Original URL: http://www.theregister.co.uk/2007/10/30/whois_was/
Whois database targeted for destruction
The long-running attempt by privacy advocates to bin the Whois database will be up for vote at the ICANN meeting in Los Angeles tomorrow.
Cheerleaders for the six-year-old "sunset proposal" say people shouldn't be required to give up personal information to the web to register a domain name. It is frequently abused by spammers and fraudsters, they argue.
Whois dates back to the early 1980s, when the internet was comprised and used by trusted government and academic institutions.
The calls for registrars to be more discerning about who they share Whois data with are opposed by law enforcement and lawyers. They say that ease of access is central to its usefulness.
For webmasters concerned about anonymity the current system presents a dilemma. If they don't give accurate personal information and someone complains about their site, they could lose the domain name. Alternatively, they must submit to junk mail and potential harrassment by web crackpots.
The debate is further complicated by the fact that some registrars already provide a premium "hidden Whois" service for the privacy-conscious.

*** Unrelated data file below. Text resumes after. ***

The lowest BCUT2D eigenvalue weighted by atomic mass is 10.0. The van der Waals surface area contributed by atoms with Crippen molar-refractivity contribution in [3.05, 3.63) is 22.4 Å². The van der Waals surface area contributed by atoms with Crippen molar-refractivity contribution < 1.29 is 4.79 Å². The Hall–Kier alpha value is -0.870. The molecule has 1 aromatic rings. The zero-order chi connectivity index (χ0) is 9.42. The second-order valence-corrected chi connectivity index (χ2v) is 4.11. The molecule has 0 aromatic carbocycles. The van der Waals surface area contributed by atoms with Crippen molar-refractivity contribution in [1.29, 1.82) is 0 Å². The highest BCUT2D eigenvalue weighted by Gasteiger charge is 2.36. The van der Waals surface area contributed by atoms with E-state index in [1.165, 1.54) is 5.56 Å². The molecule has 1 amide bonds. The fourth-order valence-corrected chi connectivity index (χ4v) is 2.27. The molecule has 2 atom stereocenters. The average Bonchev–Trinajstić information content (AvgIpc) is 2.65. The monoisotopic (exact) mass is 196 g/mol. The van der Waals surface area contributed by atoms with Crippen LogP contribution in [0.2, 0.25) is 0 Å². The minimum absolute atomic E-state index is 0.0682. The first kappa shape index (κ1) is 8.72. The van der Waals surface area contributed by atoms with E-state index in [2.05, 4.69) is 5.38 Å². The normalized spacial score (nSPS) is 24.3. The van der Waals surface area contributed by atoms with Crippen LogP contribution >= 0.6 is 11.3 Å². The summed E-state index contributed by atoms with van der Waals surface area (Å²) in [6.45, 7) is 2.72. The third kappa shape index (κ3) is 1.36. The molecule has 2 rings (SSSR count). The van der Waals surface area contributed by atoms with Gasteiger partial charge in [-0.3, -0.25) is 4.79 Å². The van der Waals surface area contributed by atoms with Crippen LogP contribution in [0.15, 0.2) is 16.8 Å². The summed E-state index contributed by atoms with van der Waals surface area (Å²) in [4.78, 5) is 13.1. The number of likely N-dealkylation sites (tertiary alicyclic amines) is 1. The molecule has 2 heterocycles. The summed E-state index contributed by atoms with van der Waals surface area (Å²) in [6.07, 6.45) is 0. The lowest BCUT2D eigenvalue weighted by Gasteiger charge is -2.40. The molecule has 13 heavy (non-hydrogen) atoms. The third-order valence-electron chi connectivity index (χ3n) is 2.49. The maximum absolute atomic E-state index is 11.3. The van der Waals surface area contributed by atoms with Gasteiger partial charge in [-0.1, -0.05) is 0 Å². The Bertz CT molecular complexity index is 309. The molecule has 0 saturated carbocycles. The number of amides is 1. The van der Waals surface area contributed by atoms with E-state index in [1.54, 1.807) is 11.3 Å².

The sunset proposal is being pushed at ICANN by generic names councillor Ross Rader, who works for internet services firm Tucows. he wrote on his blog in March: "For as long as the Whois system has been around, they've been able to look up your personal contact data and churn out demand letters and other nasty legal notices on demand."
Rader doesn't neccessarily want to scrap Whois outright, but would like to ditch the current setup so that ICANN's bureaucracy is kickstarted into drawing up new rules that err on the side of privacy. He claims some participants have stalled negotiations to reform the system over the years because the current system plays into their hands, reports the Associated Press.
US telco giant AT&T is calling for further study of abuse of Whois before any decisions on the database's future are taken. The AP reporter at ICANN reckons that's the most likely option to prevail tomorrow.
More here. Burke Hansen is our man on the ground at the talks. We'll keep you posted. ®